Puzzling drop in corporate bankruptcies

/ Source: The Associated Press

The Federal Reserve has been hiking interest rates at the fastest clip in a generation. Oil prices have soared above $70 a barrel. Such developments usually portend good times for the country's corporate restructuring specialists.

But not this time. Corporate bankruptcy filings dropped this year to their lowest level in at least six years. By some measures, Wall Street analysts say, financial distress among corporations has actually eased over the last year. The result has been a general scarcity of corporate restructuring opportunities. "It's across the board _ it's affected lawyers and advisers and turnaround specialists," said Deirdre Martini, a former U.S. Trustee in New York who this week joined finance giant CIT Group as a senior restructuring adviser.

The extent of the scarcity has come as a surprise to many turnaround professionals. In the first quarter of 2006, corporate Chapter 11 bankruptcy filings dropped to 1,291 _ a 15 percent decline from the same period of 2005, according to the Administrative Office of the U.S. Courts.

"I don't think I've seen it at this level ever before," said John Penn, a former president of the American Bankruptcy Institute in Arlington, Va.

Moreover, the frequency of "mega-cases" — such as those of Delphi Corp., Delta Air Lines and Northwest Airlines Corp. — has dropped sharply. The U.S. Bankruptcy Court in Manhattan, which tends to get most of those cases, received about a half-dozen such cases last year alone. This year, it has received one — that of Dana Corp. — and none since March.

Many turnaround professionals remain optimistic that the scarcity will end soon. The Turnaround Management Association said last month that 90 percent of the professionals it surveyed predicted a "rude awakening" for distressed companies by the end of 2007. Most of them said a "a blowup could occur as early as mid-2007," the association said.

Many analysts, however, say that forecast isn't supported by the evidence. "I'm not sure what is causing people to say the cycle will come to an abrupt end unless it is a self-fulfilling prophecy," said Peter Spratt, a senior managing director with PricewaterhouseCoopers in New York. PWC recently scaled back its 2006 forecast of big bankruptcy cases, predicting just 88 instead of 95.

Last week, the credit-rating agency Standard & Poor's said the percentage of U.S. speculative-grade bonds that were "distressed" fell to 3.2 percent in July, the lowest level since May 1998. Speculative-grade defaults may rise slightly by the end of the year, "but the forecast is still very modest from a historical perspective," S&P said.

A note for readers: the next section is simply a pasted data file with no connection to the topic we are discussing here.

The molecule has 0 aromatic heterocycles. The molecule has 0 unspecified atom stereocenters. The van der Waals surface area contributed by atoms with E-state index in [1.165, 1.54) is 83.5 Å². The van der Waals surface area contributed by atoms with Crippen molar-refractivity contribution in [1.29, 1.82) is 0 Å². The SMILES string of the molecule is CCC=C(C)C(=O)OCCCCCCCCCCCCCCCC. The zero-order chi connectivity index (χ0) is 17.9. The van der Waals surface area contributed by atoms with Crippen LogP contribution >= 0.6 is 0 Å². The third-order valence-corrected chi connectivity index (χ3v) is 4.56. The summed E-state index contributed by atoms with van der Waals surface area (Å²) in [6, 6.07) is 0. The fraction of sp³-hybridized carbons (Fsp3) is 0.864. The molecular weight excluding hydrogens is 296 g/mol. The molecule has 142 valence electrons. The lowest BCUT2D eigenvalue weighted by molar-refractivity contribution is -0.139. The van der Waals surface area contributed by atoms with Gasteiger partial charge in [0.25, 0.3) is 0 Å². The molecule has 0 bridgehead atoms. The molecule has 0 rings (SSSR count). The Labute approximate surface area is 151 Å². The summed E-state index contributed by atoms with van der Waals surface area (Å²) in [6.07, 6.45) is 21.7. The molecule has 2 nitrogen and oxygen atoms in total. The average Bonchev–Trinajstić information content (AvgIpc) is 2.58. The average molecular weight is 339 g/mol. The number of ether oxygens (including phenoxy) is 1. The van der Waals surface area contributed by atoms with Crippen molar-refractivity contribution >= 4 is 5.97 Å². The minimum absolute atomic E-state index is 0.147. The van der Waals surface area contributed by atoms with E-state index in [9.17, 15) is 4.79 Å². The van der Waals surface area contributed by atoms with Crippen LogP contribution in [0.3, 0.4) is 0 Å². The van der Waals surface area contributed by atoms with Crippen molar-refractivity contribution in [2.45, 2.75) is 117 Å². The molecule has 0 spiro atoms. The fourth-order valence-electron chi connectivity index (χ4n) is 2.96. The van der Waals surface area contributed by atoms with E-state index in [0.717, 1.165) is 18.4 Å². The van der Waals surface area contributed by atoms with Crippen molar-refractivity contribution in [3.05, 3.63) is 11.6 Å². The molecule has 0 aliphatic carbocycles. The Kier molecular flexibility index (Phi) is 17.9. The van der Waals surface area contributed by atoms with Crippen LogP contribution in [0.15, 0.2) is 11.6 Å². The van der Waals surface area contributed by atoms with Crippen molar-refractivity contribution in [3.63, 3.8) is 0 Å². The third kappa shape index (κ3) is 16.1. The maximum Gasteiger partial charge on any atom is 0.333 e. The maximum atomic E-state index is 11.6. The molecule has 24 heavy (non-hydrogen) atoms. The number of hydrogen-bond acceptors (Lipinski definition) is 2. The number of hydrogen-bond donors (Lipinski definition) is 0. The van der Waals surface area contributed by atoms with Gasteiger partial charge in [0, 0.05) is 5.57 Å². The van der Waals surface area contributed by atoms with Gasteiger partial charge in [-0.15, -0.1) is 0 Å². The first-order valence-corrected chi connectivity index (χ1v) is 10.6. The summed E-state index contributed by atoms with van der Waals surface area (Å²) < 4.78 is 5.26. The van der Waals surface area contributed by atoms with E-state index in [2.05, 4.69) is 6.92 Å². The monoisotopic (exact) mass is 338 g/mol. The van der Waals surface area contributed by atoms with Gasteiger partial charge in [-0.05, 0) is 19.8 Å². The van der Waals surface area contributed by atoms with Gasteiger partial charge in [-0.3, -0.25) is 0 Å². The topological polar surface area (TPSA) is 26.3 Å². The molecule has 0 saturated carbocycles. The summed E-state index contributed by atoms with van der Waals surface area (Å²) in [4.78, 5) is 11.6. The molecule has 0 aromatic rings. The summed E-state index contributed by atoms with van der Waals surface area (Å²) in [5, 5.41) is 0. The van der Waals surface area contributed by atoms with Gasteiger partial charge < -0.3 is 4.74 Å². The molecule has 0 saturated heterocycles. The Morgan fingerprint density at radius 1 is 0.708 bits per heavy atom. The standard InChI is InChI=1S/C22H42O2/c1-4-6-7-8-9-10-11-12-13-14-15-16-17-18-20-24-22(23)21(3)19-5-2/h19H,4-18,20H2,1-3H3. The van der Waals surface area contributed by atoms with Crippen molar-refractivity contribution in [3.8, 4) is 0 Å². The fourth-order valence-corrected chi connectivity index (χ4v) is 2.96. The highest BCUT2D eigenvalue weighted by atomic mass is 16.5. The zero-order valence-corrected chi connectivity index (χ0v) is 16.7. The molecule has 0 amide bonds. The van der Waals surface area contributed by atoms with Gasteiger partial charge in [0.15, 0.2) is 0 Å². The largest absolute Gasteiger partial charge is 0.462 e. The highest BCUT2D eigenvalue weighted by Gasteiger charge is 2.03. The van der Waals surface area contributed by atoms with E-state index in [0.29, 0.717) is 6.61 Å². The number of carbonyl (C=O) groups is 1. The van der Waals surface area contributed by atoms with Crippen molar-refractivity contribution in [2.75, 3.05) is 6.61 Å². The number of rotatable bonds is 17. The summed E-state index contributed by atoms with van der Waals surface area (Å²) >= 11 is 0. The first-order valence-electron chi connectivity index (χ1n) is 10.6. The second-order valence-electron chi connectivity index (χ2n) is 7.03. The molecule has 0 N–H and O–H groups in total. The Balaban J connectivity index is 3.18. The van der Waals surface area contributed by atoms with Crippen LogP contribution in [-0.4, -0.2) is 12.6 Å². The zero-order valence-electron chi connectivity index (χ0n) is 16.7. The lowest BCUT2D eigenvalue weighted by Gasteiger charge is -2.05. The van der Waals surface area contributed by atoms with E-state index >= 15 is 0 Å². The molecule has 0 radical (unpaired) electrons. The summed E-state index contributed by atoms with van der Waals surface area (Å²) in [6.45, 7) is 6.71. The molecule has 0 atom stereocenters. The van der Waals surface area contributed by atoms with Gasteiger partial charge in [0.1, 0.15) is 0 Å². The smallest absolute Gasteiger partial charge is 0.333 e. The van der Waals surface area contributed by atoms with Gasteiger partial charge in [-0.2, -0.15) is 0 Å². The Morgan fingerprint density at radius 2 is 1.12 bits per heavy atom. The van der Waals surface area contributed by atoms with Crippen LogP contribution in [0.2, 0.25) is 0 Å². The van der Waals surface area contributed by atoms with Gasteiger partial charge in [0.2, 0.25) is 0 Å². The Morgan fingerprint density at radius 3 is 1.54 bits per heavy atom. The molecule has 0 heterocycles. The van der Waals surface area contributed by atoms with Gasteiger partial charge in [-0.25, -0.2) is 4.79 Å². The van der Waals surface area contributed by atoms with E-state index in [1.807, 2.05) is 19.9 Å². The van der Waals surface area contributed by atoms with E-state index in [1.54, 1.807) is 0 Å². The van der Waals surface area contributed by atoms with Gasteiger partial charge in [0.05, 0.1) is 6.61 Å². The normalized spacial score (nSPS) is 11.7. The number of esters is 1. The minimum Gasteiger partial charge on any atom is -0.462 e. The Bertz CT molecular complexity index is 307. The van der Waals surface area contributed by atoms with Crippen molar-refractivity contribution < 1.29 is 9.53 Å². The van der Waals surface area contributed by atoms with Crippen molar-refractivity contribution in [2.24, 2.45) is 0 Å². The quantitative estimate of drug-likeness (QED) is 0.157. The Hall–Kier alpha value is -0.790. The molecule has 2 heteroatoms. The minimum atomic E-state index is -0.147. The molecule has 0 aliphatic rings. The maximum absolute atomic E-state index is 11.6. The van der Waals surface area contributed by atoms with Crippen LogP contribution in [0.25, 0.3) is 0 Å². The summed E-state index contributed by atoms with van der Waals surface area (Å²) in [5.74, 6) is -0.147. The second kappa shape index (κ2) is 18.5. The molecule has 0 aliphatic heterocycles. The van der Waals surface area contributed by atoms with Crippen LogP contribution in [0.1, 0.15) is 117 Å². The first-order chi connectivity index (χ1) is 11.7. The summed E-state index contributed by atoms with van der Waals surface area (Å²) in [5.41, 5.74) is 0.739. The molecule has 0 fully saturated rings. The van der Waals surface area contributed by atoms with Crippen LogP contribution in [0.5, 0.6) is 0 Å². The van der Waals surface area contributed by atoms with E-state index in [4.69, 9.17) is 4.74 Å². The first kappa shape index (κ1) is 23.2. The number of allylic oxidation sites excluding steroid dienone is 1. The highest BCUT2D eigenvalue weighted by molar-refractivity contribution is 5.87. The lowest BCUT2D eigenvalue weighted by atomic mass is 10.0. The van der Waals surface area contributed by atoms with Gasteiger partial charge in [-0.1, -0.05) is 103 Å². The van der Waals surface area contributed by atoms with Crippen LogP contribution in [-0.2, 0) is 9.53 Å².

The low distress levels, analysts said, reflect the easy availability of money. Although the Federal Reserve has raised its key interest rate 17 times over the last two years, lifting it from 1 percent to 5.25 percent, yields on Treasury bonds haven't increased much. The 10-year Treasury note yielded 5.06 percent Wednesday.

High returns on investment — sometimes more than 20 percent — have attracted new types of investors in distressed debt, making it easy for troubled companies to borrow their way out of a crisis. Hedge funds and private-equity firms have played a growing role as financiers of troubled companies in recent years.

"Borrowers are able to find a new lender to take them out of whatever their current problem is," said Penn, the former ABI president who now works for the Haynes & Boone law firm in Texas. "The lenders and the hedge funds have money that they have to put to work."

S&P considers a company to be "distressed" when its bonds yield more than 10 percentage points above a Treasury note. But few companies meet that definition. The average for speculative-grade bonds was a spread of just 3.5 percentage points over Treasurys in mid-July.

S&P, as a result, said conventional definitions of financial distress may have become less reliable recently.

Diane Vazza, an S&P managing director, said the agency recently opted to expand the definition in an attempt to identify companies and industries that "could experience distress when lending standards are tightened more meaningfully."

When the threshold spread was reduced to 6 to 8 percentage points above Treasurys, she said, S&P's list captured such companies as General Motors Corp.; Ford Holdings Inc., a finance subsidiary of Ford Motor Co.; and Bally Total Fitness Holding Corp.

Turnaround professionals, bankruptcy experts and distressed-debt analysts agree that troubled companies can't indefinitely avoid a restructuring. Eventually, they say, both the volume of bankruptcy filings and the amount of corporate restructuring work will rebound.

"There will always be insolvencies. There will always be business failures. There will always be fraud," said Ray Warner," a bankruptcy-law professor at St. John's University in Queens, N.Y. The next "boom" in bankruptcy restructurings, he said, will occur "when you finally see upheaval in the hedge-fund industry."

Most experts, however, said the reckoning is likely to occur gradually.

"Something is going to happen that will dry up the liquidity," said Penn of Haynes & Boone. "I don't know if it's going to be an event, or we'll all just wake up one day and say, 'Where did the money go?' "